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Davey vs. Goliath

"Davey vs. Goliath" Continued...

Issue: "Daniel of the Year 2003," Dec. 13, 2003

State governments weighed in as well, hoping to clear up constitutional confusion over the funding of religious projects. Florida Gov. Jeb Bush, for example, filed a friend-of-the-court brief on Mr. Davey's behalf, knowing that a favorable ruling would overturn a lower court ruling that blocked his state from providing aid to church schools.

In opposing Mr. Davey's lawsuit, liberal interest groups like the ACLU found themselves taking an awkward states'-rights position. "Within the range of acceptable options, there is nothing wrong with letting states pursue their own visions of religious freedom," said Aaron Caplan of the Washington ACLU, which filed a brief supporting the state's policy. That's 180 degrees from the ACLU's position in the Alabama Ten Commandments case, where the organization urged the federal courts to overrule the state's vision of religious freedom.

Conservatives also found themselves on the opposite end of their usual states'-rights arguments. Although the federal courts are often viewed as the enemy of religious freedom, the 37 states with Blaine Amendments frequently go beyond federal public policy in their restrictions on religion. By asking the Supreme Court to override a state constitution, conservatives tacitly admitted that the court does have a proper role in such disputes.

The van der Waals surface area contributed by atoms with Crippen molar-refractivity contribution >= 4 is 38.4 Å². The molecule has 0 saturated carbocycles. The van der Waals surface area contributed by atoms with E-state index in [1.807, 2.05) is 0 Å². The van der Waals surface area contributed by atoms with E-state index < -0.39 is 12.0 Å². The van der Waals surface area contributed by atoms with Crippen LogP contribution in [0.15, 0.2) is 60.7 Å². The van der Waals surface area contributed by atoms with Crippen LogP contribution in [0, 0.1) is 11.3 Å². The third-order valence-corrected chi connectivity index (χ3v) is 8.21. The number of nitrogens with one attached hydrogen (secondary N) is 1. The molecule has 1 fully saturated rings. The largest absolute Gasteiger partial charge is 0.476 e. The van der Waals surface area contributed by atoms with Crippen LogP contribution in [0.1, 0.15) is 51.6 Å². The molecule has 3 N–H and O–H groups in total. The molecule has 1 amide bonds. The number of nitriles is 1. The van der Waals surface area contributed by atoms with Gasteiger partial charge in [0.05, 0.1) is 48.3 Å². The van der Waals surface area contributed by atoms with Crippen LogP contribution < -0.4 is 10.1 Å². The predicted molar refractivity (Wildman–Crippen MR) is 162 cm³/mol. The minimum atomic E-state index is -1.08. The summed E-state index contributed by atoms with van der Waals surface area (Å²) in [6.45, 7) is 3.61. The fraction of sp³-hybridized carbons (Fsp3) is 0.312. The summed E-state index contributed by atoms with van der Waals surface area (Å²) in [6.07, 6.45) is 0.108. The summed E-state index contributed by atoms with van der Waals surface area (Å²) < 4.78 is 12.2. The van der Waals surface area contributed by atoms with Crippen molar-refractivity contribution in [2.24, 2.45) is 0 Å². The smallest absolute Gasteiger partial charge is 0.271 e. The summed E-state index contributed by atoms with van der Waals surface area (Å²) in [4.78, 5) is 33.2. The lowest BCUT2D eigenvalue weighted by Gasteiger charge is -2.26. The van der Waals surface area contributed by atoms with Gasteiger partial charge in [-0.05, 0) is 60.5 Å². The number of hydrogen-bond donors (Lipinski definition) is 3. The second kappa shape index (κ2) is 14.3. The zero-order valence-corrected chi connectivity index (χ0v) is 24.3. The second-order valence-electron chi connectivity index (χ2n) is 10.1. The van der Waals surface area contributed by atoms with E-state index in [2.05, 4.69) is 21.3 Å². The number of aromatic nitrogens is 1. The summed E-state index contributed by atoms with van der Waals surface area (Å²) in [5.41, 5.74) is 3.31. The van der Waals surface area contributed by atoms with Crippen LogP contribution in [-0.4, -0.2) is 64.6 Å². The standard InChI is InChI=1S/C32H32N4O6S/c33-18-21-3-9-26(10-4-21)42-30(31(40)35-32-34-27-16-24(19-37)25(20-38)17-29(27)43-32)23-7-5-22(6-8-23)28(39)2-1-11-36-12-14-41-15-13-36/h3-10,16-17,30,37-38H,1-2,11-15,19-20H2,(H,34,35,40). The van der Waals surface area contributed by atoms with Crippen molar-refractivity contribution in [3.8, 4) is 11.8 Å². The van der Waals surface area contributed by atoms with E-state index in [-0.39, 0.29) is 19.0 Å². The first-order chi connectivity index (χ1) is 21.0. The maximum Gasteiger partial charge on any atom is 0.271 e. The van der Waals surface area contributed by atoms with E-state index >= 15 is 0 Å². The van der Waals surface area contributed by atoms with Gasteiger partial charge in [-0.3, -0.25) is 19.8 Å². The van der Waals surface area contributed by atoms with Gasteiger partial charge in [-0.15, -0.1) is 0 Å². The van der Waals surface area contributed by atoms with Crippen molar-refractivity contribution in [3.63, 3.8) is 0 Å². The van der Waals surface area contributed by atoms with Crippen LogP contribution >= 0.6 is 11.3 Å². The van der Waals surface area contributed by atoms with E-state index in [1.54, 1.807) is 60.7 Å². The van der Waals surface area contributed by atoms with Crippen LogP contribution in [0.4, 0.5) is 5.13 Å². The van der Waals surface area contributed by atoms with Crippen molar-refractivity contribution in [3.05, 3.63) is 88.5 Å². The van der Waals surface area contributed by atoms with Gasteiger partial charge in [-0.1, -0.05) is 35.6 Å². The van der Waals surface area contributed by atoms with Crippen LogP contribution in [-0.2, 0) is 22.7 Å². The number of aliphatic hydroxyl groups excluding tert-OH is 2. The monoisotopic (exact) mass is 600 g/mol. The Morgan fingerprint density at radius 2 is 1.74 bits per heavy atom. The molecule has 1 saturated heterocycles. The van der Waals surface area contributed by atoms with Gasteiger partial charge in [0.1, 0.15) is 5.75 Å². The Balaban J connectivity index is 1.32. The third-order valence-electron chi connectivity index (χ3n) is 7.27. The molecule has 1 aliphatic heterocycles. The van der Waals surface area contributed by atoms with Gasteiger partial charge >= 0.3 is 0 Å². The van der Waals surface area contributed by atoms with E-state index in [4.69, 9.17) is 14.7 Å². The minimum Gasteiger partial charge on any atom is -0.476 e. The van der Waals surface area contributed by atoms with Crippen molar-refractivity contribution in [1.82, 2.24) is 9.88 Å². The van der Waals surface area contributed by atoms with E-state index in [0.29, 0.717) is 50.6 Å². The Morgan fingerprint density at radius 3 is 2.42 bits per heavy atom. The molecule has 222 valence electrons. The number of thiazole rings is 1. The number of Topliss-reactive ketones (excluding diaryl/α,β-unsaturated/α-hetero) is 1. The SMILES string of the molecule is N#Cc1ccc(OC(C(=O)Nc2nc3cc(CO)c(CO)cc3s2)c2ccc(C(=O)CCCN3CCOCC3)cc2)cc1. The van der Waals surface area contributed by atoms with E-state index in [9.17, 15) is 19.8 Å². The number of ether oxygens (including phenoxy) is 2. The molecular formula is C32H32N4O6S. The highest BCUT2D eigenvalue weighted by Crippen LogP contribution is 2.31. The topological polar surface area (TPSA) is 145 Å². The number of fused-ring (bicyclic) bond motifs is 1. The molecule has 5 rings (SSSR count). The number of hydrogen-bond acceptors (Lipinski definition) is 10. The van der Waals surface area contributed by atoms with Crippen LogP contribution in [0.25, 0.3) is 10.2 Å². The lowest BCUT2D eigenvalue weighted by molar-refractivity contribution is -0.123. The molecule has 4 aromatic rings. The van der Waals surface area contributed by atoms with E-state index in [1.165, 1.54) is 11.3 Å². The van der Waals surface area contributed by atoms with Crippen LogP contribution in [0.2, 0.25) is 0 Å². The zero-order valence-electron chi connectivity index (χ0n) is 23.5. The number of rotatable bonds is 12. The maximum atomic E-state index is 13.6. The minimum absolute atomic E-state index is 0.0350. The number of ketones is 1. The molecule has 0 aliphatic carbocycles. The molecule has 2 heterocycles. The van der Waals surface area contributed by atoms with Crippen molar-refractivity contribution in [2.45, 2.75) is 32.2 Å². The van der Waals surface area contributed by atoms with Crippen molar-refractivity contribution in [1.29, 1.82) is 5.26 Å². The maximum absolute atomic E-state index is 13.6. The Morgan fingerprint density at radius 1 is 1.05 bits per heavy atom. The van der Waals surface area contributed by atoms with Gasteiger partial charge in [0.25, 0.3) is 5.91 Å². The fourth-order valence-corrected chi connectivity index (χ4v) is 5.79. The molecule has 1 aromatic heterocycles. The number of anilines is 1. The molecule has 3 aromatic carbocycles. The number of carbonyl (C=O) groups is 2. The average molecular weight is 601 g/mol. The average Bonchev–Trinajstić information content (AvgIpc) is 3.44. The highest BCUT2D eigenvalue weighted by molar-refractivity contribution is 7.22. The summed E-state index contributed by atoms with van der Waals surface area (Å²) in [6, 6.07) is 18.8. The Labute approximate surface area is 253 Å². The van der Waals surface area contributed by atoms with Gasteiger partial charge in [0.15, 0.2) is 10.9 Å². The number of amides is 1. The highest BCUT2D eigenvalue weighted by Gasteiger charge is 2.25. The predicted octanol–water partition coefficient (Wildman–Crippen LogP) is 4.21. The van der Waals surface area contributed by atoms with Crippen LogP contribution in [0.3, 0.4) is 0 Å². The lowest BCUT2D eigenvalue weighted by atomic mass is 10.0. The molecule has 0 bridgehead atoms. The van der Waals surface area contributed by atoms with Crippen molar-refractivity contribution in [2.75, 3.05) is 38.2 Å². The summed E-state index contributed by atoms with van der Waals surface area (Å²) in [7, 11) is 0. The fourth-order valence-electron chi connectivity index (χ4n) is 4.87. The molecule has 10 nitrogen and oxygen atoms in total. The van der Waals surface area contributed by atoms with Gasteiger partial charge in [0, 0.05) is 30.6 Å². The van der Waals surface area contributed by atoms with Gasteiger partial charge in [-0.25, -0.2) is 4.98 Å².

As with so many major issues before the Supreme Court, the outcome in Davey will likely hinge on a single vote. Justice Stephen Breyer noted during oral arguments that the implications of overturning the Washington law would be "breathtaking." He's expected to side with the state of Washington, joined by John Paul Stevens, David H. Souter, and Ruth Bader Ginsburg.

Justice Clarence Thomas, on the other hand, wrote an earlier opinion blasting the Blaine Amendments as being "born of bigotry" toward Catholics. He was joined in that opinion-and probably will be again-by William Rehnquist, Antonin Scalia, and Anthony Kennedy.

That scenario leaves Sandra Day O'Connor holding the decisive vote. She decided last year to uphold vouchers, but seemed troubled during oral arguments last week by the scope of the Davey case. "What you are urging would have a major impact," she said during Mr. Sekulow's arguments, noting that there are "a couple of centuries of practice in this country of not funding religious institutions with tax money."

The court is expected to rule by next summer. In the meantime, life goes on for the young man at the center of the legal storm. He has no younger siblings who would benefit from a change in Washington's laws, but he hopes to see the day when "the state will no longer be able to discriminate on the basis of religion in its Promise Scholarships or any other state program. I hope this can be a stepping stone to ending religious discrimination everywhere," he told WORLD shortly after leaving the court chambers.

Maybe one day he'll be back in a different role. After working his way through school and graduating with honors, he decided his future lay in a different direction than he'd originally planned. He says there were "lots of personal implications" to his ordeal. He's in law school today because the case "got me thinking about my role as a Christian in society and how I was going to live out my faith. I see it as a different kind of ministry."

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